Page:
One of the strongest arguments for later start times connects teen biology to academic success. During an interview, parent and educator Sarah Van Hoy notes this connection. “Being in synch with biology and more alert at school is not just anecdotal evidence, it bears out with test scores and grades.” Research cited by the Brookings Institute notes that test scores in both reading and math increase in statistically significant ways when students have delayed start times. Dr. Van Hoy extends this argument by making further connections: “Because grades and test scores figure into college admissions, there is some sense that a later start time might make a difference in successful college applications and thus to life opportunities. Of course, test scores should not be our first consideration, but enthusiasm for learning increases when we have more energy.”

Many people argue that delaying the start time would interfere with sports, jobs, and other activities. Gwendolyn Shelton M.D. states,

“I’ve heard the argument about the sports. I think that might be one of the more valid ones since we don’t have many daylight hours and if the school didn’t finish until 4:00 for the high school students they would be squeezing in a lot of activities between 4 and 5 or 6 when it gets dark. I think in Vermont though we have always had ways of relying on indoor sports and we might be able to find some examples from other dark places, like Europe and Alaska and see how they get their kids trained.”

Vermont does have many options for indoor sports. On top of indoor sports, U-32 could consider installing more lights on the fields. There are many positive effects that would come from delaying the start time, but some people believe there are negative effects that outweigh them.

Lucy Wood is a student at U-32 and an active member of the school community. She is the student representative to the school board, the Co-President of Student Council, participates on several sports teams, sits on a student Restorative Practice panel, as well as taking part on the Seeking Social Justice Club. Being an active member of the school community makes it hard for Lucy to balance commitments outside of school. Lucy says,”For me the ideal start time is eight because then I get out of school early enough where I can have a job.” Moving the start time later would mean that students would not have enough time to manage a job on top of going to school and playing sports. Already it is hard to manage a job with sports, but if students were getting out of school later, yet still had practice and homework, there would be no way for a student to manage a job as well after school.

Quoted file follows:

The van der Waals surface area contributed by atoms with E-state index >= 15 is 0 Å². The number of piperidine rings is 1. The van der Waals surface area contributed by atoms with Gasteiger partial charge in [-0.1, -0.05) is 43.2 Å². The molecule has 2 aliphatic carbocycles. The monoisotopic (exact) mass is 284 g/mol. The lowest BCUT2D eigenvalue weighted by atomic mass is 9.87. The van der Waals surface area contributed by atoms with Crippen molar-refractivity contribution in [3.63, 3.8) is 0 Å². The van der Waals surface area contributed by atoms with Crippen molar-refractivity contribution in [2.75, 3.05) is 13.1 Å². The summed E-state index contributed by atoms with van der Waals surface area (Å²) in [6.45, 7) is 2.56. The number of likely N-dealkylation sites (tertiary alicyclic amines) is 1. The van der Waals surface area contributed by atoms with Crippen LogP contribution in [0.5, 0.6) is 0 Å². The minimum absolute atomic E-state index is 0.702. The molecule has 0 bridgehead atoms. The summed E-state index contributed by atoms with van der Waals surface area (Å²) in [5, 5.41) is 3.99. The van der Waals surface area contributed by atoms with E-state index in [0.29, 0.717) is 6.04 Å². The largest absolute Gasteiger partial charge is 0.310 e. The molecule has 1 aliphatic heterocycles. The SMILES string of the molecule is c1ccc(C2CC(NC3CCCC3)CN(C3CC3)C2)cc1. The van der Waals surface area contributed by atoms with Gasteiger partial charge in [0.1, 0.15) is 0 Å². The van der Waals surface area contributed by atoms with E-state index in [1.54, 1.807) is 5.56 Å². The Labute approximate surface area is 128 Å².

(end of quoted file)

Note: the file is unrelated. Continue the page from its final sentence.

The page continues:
Arguments have also been made that students would get more sleep but Sean Brown, whose daughter goes to U-32, states, ”I don’t think it would because kids would just stay up later because they could sleep in later.” According to NPR’s Sleepless No More in Seattle, once teens hit puberty, their biological clocks change so their biological bedtimes would be more like midnight.

“I used to have basketball sports practice from 7:30pm to 9:00pm when we started at 8 am. So either the sports are going to be pushed two hours later, or the practices will simply take place before school. Although exercise in the morning will help wake and stimulate the brain for learning, this essentially renders the later start a moot point as the student athletes will not get to change their sleep schedule”, says Reilly Osadchey Brown, a former U-32 student.

We already see coaches moving practices to the morning on days that are predicted to be over the legal temperature for sports.